At the foot of Fortress Ehrenbreitstein, you’ll find the scenically hidden and beautiful Weingut Gohlen Winery. Established in 1921 and harvesting 15-20000 litres per year, you can enjoy a delectable tasting of wines along side German delights such as liver sausage, blood sausage and of course, potato salad.
On your way to Trier, stop in for a spectacular vineyard view at Vinothek and of course to sample some more wine and German feasts (you are, in Germany after all, it would be rude not to).
Two words: Karl Marx. The city of Trier will be celebrating this 19th-century philosopher, economist, historian, political, journalists’ 200 years with a Life. Works. Time. exhibition running from May 5th-October 21st, 2018.
Trier takes the traveller back to a historical period which began in Roman times. Some highlights not to be missed are:
The Porta Negra (Black Gate) is Trier’s landmark, The Romans built it in the 2nd Century AD from huge sandstone blocks and held together by iron clamps. Take the walk to the top for a stunning view of the city.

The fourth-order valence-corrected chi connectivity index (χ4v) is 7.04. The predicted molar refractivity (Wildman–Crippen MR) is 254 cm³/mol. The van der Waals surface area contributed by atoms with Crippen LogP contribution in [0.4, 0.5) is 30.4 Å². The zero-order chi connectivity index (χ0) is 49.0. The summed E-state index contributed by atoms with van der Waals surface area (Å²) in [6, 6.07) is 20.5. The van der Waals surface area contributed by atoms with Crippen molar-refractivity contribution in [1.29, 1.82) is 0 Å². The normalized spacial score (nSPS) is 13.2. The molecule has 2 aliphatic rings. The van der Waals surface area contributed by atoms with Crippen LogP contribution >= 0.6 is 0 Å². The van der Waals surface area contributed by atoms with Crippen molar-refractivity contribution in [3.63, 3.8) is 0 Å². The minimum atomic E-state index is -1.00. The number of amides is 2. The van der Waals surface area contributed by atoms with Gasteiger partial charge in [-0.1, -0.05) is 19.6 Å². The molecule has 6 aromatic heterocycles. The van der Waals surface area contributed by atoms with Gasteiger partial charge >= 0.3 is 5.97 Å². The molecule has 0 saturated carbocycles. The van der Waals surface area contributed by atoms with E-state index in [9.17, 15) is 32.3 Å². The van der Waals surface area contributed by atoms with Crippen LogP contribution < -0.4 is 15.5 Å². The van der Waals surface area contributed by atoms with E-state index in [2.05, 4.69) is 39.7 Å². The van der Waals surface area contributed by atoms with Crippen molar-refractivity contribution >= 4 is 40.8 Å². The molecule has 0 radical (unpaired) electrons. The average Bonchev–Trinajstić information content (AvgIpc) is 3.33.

The Basilika was the throne room of Emperor Constantine and is the largest single room to survive ancient times not supported by columns. Trier delivers miles of Roman history, and has even brought UNESCO in the process of excavation and discoveries onsite, hiring architects to see what’s really Roman and what was refurbished in the 1900 century.
Prince Bishop’s Palace is a beautifully designed gold home. Out front of the palace you’ll see 4 angels representing all seasons and up top in the middle is Venus and Roman god, Apollo.
Trier’s Cathedral is a must see with intriguing history of its own. The gown (known as tunica) of the Lord Jesus Christ is kept away and only revealed every 50 years, with the last time in 2012 and 750,000 visitors fled to the cathedral.
Not only is Trier boasting with Roman history, but it also houses the 9th UNESCO world heritage site for fashion, offering an array of shopping which leads through one of the most exciting pedestrian zones in Germany, including 2000 years of wine making and culinary delights, like dining at Trier’s Oldest Restaurant, Wirtshaus zur Glocke.
For an authentic Roman experience, be sure to lay your head to rest at the Ibis Styles Trier. It’s almost like you’re sleeping with roman gods, as you’ll find Roman inspired rooms, stylish décor, high ceilings and even Cicero offers some inspiring quotes for a restful stay.